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The rich take over tenders meant for poor groups

By Lee Mwiti | Published Tue, February 20th 2018 at 00:00, Updated February 20th 2018 at 07:37 GMT +3
County Government of Mombasa has awarded tenders for the construction of the Control and Laundry room for the Inspectorate Department to Mvita Saving and Credit Co-operative Society and Likoni Constituency CBC respectively for the construction of the two buildings at a cost of more the Sh 6 Million shillings [PHOTO BY GIDEON MAUNDU/STANDARD].

The move by President Uhuru Kenyatta to demand that 30 per cent of all State tenders be given out to youth, women and people with disabilities (PWDs), seems to have become an avenue for a few to make a kill out of offers meant for the vulnerable.

In 2015, even after Senator Johnson Sakaja came up with a Bill that amended the Public Procurement and Asset Disposal Act to create the Access to Government Procurement Opportunities (AGPO), more needs to be done.

This was a vehicle to assist women, youth and disabled persons to legally lay claim to the 30 per cent tenders in government ministries.

The youth, women and PWDs were required to register companies, then visit any Huduma Centre where they would be issued with an AGPO certificate. The certificate would ensure they qualify for State tenders under the 30 per cent marginalised rule.

An AGPO-listed company would be given incentives - from normal rigorous tender bidding processes in the general categories such as the standard requirement to have three years audited accounts. Or having the experience and personnel needed to run a registered company among others.

However, what was supposed to be a noble initiative to help the vulnerable has become a means for the wealthy to easily obtain government tenders without breaking a sweat.

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According to Sakaja, AGPO was meant to empower the poor, not rich people with the means yet claiming to be ‘vulnerable’.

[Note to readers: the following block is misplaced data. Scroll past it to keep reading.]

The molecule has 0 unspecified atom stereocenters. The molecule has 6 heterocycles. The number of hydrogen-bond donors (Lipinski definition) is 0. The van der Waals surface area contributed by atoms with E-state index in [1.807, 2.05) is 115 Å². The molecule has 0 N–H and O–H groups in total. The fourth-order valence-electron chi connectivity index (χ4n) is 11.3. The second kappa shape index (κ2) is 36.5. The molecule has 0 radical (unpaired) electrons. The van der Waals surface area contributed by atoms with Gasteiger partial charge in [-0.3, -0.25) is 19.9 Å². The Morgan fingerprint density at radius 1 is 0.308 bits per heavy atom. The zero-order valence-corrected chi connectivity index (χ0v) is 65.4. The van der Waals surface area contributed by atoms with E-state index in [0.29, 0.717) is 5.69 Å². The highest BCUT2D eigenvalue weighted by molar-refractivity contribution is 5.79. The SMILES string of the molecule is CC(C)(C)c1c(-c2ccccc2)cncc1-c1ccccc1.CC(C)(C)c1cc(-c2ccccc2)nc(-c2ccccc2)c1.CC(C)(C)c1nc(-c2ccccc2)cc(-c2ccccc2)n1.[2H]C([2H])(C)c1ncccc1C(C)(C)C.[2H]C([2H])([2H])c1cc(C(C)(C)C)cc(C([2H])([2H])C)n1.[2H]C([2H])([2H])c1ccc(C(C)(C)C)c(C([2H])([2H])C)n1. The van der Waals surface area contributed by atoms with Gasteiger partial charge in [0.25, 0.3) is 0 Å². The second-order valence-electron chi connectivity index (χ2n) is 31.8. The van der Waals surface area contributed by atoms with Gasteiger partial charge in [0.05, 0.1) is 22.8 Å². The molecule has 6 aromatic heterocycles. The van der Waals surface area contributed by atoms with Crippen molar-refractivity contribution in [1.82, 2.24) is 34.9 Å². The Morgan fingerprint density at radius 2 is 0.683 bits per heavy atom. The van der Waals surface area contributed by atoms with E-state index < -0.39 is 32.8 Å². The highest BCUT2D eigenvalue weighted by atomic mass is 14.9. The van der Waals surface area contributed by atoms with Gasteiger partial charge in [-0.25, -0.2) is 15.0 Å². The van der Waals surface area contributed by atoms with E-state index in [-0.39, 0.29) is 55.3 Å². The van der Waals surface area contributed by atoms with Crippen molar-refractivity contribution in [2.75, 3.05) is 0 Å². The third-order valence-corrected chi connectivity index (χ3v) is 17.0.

“It is true that you can be a woman, a youth or a disabled person with good means to bid for a government tender in the general categories and win. For this reason, you shouldn’t apply for AGPO and take up tenders meant for the poor and marginalised,” Sakaja told Financial Standard.

“I am a youth and legally I can qualify for AGPO. But given my status as a lawmaker and my financial position, surely I shouldn’t apply for AGPO. It would be unfair for those who really need it.”

In 2016, a Sh5.2 billion scandal was exposed in the Ministry of Health where an audit report exposed illegal transactions and tendering processes.

At the centre of the controversy was a company called Sundales International Ltd whose directors included President Uhuru Kenyatta’s sister Nyokabi Kenyatta and cousin Kathleen Kihanya.

The company was named at number 1,790 on the Public Procurement Oversight Authority’s 2014 roll of disadvantaged groups that should receive preferential treatment when they bid for tenders, having qualified for AGPO since the directors were women.

When questioned about appearing among the disadvantaged, Ms Kihanya was quoted as saying:  “Are you serious you are asking me about that? Are you aware of AGPO for women, youth and other disadvantaged groups like the disabled? We fit in that category.”

Apart from the Sundales case, the AGPO Secretariat at the Treasury is full of other cases where the wealthy team up to form a company which they use to take up tenders meant for youths or women in slums.